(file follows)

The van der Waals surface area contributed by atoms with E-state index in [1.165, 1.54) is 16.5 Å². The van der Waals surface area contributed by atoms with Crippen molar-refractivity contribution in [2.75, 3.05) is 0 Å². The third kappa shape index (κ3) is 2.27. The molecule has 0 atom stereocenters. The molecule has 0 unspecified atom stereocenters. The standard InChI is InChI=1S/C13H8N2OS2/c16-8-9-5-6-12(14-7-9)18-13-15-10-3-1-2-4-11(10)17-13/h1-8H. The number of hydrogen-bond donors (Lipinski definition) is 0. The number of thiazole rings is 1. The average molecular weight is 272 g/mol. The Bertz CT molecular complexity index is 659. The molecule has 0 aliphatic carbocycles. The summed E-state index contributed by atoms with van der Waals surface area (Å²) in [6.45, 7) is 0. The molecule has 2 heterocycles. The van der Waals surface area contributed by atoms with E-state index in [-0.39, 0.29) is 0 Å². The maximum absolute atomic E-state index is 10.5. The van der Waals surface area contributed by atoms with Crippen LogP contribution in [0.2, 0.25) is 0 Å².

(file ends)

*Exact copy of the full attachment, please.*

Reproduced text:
The van der Waals surface area contributed by atoms with E-state index in [1.165, 1.54) is 16.5 Å². The van der Waals surface area contributed by atoms with Crippen molar-refractivity contribution in [2.75, 3.05) is 0 Å². The third kappa shape index (κ3) is 2.27. The molecule has 0 atom stereocenters. The molecule has 0 unspecified atom stereocenters. The standard InChI is InChI=1S/C13H8N2OS2/c16-8-9-5-6-12(14-7-9)18-13-15-10-3-1-2-4-11(10)17-13/h1-8H. The number of hydrogen-bond donors (Lipinski definition) is 0. The number of thiazole rings is 1. The average molecular weight is 272 g/mol. The Bertz CT molecular complexity index is 659. The molecule has 0 aliphatic carbocycles. The summed E-state index contributed by atoms with van der Waals surface area (Å²) in [6.45, 7) is 0. The molecule has 2 heterocycles. The van der Waals surface area contributed by atoms with E-state index in [-0.39, 0.29) is 0 Å². The maximum absolute atomic E-state index is 10.5. The van der Waals surface area contributed by atoms with Crippen LogP contribution in [0.2, 0.25) is 0 Å².